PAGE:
I know the photo doesn’t look like it was “outside”, but if I’d taken the photo from where Mark is sitting, you’d just see outside, no wall.

The Food

Another exquisite meal.  Another expensive meal. The Feast at Lele, The Banyan Tree, and now Mama’s Fish House.  The menu was so exciting that it took a martini to assist me in my decision.

For Mark, it took a Mai Tai. I, of course, wanted to try everything, but the best I could manage was two starters and a main dish. Well, and dessert of course. Mama’s is known for their mahi-mahi stuffed with lobster and crab so I ordered that.  What can I say except the reputation is deserved.  Again, I was savoring every bite, oohing and ahhing, and Mark was again bewildered at how one could be so excited by food – especially after eating so much the day before.

If you are interested in the menu, you can enlarge this next.  Does everyone know that if you want to see a photo larger, you just click on it? Then when you’re done, hit the back arrow.

It did make the perfect last night, or the last night perfect, however you prefer to see it.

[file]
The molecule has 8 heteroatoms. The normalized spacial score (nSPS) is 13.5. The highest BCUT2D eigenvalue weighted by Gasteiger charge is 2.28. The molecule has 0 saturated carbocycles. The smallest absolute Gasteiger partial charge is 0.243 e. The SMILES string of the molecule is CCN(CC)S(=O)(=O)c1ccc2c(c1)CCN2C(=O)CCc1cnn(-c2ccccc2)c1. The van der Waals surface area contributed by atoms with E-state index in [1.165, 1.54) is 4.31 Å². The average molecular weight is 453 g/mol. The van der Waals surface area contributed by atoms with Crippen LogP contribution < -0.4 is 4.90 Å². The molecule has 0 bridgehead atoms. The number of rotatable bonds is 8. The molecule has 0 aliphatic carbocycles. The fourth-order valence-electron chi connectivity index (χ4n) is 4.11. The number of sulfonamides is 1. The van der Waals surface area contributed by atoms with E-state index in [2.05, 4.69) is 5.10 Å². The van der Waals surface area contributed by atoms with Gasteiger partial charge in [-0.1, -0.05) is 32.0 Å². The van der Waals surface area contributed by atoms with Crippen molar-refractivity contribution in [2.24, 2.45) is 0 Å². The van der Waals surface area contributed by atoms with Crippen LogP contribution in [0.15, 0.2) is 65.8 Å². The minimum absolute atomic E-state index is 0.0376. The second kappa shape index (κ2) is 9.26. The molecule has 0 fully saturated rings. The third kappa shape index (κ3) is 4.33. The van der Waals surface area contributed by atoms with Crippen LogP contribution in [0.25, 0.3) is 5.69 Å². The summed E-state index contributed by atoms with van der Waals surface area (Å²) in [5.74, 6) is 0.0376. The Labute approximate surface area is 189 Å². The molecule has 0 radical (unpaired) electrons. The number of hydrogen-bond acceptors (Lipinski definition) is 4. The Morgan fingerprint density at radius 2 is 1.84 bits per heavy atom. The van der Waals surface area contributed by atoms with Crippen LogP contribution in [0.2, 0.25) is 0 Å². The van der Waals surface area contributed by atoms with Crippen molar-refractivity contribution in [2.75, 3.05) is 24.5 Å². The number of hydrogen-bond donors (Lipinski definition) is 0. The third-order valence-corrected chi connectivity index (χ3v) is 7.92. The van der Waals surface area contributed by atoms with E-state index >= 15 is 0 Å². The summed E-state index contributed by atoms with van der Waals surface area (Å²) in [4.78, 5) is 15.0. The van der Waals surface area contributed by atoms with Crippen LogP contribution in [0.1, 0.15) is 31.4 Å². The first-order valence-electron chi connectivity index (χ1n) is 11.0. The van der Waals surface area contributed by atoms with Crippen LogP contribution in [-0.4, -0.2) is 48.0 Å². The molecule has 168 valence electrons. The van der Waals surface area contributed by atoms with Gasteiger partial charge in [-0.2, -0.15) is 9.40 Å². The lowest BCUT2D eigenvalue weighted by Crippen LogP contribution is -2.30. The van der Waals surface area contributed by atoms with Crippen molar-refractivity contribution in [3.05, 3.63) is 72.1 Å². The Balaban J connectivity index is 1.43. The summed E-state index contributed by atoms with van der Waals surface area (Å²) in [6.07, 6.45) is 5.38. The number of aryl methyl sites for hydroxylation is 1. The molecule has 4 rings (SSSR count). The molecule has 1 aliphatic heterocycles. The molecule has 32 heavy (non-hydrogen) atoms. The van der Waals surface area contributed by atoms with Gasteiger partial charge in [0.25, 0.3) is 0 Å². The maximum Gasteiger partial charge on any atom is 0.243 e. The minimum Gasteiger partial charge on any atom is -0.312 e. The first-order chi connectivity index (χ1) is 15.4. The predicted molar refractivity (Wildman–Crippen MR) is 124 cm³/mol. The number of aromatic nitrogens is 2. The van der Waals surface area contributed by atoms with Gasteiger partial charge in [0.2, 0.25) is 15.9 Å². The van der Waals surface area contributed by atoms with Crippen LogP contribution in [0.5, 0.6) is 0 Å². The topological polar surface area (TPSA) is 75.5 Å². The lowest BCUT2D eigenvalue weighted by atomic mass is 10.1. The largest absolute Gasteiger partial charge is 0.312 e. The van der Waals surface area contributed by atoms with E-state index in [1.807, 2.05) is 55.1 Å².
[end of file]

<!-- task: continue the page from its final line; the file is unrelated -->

We were nostalgic as we settled in at the condo for our last night, listening to the ocean and the frogs in the lily pond near our unit.

Looking out the door, this is what I see.

Here today, gone to Maui

This time it was true.  We were here today, but gone tomaui.  The last day consisted of driving to the airport, returning the rental car, and boarding the plane. It was an amazing vacation.  To think that were it not for the wedding, we would never have gone to Maui – it sounded too tame compared to Italy and China and Costa Rica and the other places we have gone. Not only did it turn out to be worth the trip, it’s worth going again.  And I think we will.  We’ll stay again in Papakea J-104. Why change when you’ve got a good thing going?  And we will outwit the rental car agency. (see this post)